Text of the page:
The Balangiga Bells and the right to self-determination | Inquirer Opinion

The Balangiga Bells and the right to self-determination

/ 05:12 AM December 22, 2018

This December, the Bells of Balangiga were finally seen and heard again by the people of Balangiga. This Eastern Samar town had only dreamed of that simple sound for over a century, ever since American troops spirited the bells away following one of the bloodiest massacres in Philippine history.

The return comes after more than 50 years of diplomatic struggle to bring these bells home. Filipino historian and Leyte native Rolando Borrinaga described this historic occasion as the “[L]ast issue of contention pertaining to the Philippine-American War, which may bring closure over that aspect of Philippine history.”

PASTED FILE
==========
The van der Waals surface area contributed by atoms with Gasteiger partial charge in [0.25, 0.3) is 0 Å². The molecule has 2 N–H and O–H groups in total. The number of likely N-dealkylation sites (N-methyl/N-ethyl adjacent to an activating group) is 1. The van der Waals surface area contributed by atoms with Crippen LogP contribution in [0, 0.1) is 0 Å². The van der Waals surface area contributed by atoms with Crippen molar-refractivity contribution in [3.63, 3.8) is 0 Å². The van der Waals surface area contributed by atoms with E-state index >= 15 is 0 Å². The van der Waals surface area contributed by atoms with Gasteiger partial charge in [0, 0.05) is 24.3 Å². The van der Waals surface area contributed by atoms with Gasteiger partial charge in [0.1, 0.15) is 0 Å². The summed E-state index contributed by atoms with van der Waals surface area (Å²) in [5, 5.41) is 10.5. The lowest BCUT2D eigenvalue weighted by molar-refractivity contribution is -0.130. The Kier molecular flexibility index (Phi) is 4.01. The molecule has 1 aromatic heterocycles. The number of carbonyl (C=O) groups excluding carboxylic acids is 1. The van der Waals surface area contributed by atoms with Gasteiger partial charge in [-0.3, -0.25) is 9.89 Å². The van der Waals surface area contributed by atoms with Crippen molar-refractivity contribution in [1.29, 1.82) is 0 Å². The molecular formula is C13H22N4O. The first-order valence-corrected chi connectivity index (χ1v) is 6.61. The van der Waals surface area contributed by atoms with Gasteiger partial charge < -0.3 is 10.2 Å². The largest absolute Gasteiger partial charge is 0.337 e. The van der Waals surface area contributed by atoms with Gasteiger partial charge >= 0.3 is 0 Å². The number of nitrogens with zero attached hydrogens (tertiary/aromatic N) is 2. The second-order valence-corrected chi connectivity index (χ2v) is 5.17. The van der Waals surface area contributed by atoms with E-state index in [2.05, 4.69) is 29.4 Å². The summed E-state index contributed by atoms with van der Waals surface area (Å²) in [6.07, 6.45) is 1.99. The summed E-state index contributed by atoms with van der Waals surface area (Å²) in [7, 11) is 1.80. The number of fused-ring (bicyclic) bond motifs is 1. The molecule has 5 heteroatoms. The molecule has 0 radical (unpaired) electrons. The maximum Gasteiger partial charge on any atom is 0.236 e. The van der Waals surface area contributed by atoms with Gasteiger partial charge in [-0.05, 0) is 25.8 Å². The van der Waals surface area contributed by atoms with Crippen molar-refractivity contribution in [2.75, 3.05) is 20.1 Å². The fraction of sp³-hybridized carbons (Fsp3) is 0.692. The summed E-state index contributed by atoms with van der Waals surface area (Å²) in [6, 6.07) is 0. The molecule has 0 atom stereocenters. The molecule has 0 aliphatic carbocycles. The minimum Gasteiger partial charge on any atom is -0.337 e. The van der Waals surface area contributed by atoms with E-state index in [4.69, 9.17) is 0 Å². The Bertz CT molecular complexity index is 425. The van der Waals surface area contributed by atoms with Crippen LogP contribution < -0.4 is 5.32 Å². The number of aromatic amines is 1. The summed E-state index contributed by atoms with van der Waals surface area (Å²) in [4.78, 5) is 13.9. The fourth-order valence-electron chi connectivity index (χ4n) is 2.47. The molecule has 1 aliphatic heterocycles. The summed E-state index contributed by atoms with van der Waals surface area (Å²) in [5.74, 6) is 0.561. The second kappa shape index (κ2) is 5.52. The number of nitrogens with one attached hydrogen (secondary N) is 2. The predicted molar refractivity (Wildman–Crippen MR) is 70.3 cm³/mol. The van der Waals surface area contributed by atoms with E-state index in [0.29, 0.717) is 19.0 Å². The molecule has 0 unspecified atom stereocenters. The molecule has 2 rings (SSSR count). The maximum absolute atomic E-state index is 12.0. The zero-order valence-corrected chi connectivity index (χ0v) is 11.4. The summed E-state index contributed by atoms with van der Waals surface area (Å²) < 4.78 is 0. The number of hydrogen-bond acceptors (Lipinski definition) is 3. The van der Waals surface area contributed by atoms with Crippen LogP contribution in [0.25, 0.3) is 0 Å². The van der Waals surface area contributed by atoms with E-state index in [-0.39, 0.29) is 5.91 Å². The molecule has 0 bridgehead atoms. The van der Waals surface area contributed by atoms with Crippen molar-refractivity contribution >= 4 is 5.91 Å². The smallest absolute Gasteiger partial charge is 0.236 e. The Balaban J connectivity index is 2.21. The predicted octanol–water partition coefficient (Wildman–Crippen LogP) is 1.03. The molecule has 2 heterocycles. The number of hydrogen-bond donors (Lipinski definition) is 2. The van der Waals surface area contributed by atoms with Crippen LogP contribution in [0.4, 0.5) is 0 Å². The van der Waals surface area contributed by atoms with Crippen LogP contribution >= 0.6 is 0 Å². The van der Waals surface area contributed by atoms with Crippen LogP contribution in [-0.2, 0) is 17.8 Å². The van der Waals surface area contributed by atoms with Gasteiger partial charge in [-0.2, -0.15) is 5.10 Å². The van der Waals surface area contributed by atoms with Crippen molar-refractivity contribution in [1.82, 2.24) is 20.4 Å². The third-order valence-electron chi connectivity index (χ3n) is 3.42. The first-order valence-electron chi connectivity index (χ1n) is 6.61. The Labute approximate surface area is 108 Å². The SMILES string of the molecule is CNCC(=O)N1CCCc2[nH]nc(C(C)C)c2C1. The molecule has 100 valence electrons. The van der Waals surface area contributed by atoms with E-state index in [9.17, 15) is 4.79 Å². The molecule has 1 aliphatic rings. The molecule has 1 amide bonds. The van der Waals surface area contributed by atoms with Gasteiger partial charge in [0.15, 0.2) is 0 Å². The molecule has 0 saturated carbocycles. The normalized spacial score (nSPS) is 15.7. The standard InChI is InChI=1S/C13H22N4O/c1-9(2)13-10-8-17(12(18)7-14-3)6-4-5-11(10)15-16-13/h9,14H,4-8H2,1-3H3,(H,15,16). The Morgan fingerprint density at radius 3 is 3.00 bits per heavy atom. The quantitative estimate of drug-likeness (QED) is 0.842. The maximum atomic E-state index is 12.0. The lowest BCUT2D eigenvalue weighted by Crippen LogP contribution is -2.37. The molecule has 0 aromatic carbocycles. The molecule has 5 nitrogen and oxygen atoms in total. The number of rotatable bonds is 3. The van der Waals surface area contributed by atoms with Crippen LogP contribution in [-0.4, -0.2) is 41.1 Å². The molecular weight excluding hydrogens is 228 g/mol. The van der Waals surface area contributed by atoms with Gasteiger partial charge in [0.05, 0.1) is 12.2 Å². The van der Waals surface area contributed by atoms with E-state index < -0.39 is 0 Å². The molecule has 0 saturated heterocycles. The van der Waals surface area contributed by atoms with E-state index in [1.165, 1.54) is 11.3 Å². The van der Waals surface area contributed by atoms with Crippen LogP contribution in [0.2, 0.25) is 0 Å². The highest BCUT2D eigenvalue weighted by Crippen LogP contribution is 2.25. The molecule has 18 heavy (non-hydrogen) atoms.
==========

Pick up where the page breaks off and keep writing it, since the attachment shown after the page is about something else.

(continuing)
Aside from being a symbolic gesture of healing and triumph, the return of the bells will aid not just the descendants of those killed in the Balangiga Massacre, but also the whole Filipino nation in exercising its right to self-determination.

Enshrined in the 1987 Constitution as a key consideration for the pursuance of an independent foreign policy, the right to self-determination has been recognized by the United Nations as a right of former colonies after the grant of their independence. By virtue of that right — also enshrined in the International Covenant on Civil and Political Rights, the implementing instrument of the Universal Declaration of Human Rights — all people may freely pursue their social and cultural development, among others, and to regain, enjoy and enrich their cultural heritage.